Some modern advocates have interpreted Luther’s Two Kingdom doctrine as a justification for a twofold ethic for Christians, one for the spiritual government and the other for the temporal government. For example, one can find Luther saying that if a person is called to be a courageous soldier, that person must obey the summons, not as a Christian, but as a citizen subject to the state. In this view, there would be no such thing as a “Christian soldier” since the ethic of this occupation (associated with the temporary government) is distinct from Christian ethics (associated with the spiritual government). It is our contention that historical accuracy requires a more nuanced and careful analysis of Luther’s 1523 essay; in particular, it’s important to consider large sections of Luther’s teaching, which point to the integration of Christian faith and public service.

Luther’s Counsel for Princes

Consider the following discussion in Luther’s essay, in which he discusses the proper conduct of a Christian prince:

What, then, is a prince to do if he lacks the requisite wisdom and has to be guided by the jurists and the lawbooks? Answer: This is why I said that the princely estate is a perilous one. If he be not wise enough himself to master both his laws and his advisers, then the maxim of Solomon applies, ‘Woe to the land whose prince is a child’ (Eccles. 10:16). Solomon recognized this too. This is why he despaired of all law-even of that which Moses through God had prescribed for him-and of all his princes and counselors. He turned to God himself and besought him for an understanding heart to govern the people (I Kings 3:9). A prince must follow this example and proceed in fear; he must depend neither upon the dead books nor living heads, but cling solely to God, and be at him constantly, praying for a right understanding, beyond that of all books and teachers, to rule his subjects wisely. For this reason I know of no law to prescribe for a prince; instead, I will simply instruct his heart and mind on what his attitude should be toward all laws, counsels, judgments, and actions. If he governs himself accordingly, God will surely grant him the ability to carry out all laws, counsels, and actions in a proper and godly way.

According to Luther, the Christian prince must govern by trusting in God, praying constantly for a right understanding found in divine wisdom that enables the implementation of human laws and counsels in a “proper and godly way”. As a side note: Notice also how Luther not only offers his counsel as to how a prince ought to rule, but even sets himself up as counsel to the prince in question. He writes: “…instead, I will simply instruct his heart and mind on what his attitude should be…” Not only did Luther see that it was right and proper for a Christian to serve in public office but, in the instance that a “so-called” Christian comes to hold public office, Luther saw it necessary for him as a pastor to offer counsel to such a man. Now, one may raise the question: “What is the proper and godly way for a ruler to govern?” This “proper and godly way”, according to Luther, is by following the example of Jesus Christ. Luther continues in his essay:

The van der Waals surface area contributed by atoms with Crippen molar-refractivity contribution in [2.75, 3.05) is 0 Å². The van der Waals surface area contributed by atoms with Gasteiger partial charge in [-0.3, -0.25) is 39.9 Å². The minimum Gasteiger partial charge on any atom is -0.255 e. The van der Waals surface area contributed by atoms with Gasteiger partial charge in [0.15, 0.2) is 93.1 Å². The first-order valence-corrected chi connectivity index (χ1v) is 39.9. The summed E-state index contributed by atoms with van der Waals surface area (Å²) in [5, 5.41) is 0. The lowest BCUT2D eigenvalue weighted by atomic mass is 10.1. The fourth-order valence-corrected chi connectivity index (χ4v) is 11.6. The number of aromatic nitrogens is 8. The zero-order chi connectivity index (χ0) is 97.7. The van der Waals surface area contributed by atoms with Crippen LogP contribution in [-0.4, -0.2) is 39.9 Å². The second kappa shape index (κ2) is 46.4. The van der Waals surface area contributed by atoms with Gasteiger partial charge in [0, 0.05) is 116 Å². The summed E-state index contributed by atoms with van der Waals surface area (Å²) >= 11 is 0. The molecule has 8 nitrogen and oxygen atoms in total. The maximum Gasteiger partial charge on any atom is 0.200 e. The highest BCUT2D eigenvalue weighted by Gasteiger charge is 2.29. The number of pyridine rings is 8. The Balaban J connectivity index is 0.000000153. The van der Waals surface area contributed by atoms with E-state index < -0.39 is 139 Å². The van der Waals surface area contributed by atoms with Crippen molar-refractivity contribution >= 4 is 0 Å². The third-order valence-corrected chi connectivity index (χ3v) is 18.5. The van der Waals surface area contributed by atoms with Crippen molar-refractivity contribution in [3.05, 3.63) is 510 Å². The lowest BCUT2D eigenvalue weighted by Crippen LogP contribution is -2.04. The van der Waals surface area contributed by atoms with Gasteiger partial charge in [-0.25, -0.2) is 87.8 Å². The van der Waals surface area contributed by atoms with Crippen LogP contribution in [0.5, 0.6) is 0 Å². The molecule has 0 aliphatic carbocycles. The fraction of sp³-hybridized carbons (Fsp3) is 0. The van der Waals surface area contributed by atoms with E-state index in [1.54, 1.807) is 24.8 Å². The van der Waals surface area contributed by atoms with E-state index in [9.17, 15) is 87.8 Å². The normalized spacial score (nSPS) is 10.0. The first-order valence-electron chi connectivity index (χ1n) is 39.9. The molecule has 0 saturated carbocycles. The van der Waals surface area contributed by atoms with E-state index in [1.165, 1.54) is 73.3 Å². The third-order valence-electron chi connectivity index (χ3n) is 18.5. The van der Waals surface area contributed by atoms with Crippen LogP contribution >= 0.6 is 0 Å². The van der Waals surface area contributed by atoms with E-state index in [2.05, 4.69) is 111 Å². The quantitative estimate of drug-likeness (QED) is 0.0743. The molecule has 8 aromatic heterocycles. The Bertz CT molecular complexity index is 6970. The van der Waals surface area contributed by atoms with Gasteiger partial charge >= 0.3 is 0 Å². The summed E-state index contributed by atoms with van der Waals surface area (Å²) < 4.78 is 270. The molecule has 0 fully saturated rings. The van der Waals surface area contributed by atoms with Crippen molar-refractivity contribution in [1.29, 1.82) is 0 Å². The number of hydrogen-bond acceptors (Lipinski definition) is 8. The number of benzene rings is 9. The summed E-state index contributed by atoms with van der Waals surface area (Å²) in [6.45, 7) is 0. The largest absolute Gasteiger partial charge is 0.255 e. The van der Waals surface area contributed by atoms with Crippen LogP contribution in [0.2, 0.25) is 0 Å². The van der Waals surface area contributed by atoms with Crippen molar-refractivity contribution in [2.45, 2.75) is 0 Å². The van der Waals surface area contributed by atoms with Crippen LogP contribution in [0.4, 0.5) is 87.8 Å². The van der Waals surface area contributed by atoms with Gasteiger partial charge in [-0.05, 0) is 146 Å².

First. he must give consideration and attention to his subjects, and really devote himself to it. This he does when he directs his every thought to making himself useful and beneficial to them; when instead of thinking, ‘The land and people belong to me, I will do what best pleases me,’ he thinks rather, ‘I belong to the land and the people, I shall do what is useful and good for them. My concern will not be how to lord it over them and dominate them, but how to protect and maintain them in peace and plenty.’ He should picture Christ to himself, and say, ‘Behold, Christ, the supreme ruler, came to serve me; he did not seek to gain power, estate, and honor from me, but considered only my need, and directed all things to the end that I should gain power, estate, and honor from him and through him. I will do likewise, seeking from my subjects not my own advantage but theirs. I will use my office to serve and protect them, listen to their problems and defend them, and govern to the sole end that they, not I, may benefit and profit from my rule.’ In such manner should a prince in his heart empty himself of his power and authority, and take unto himself the needs of his subjects, dealing with them as though they were his own needs. For this is what Christ is to us [Phil. 2:7]; and these are the proper works of Christian love.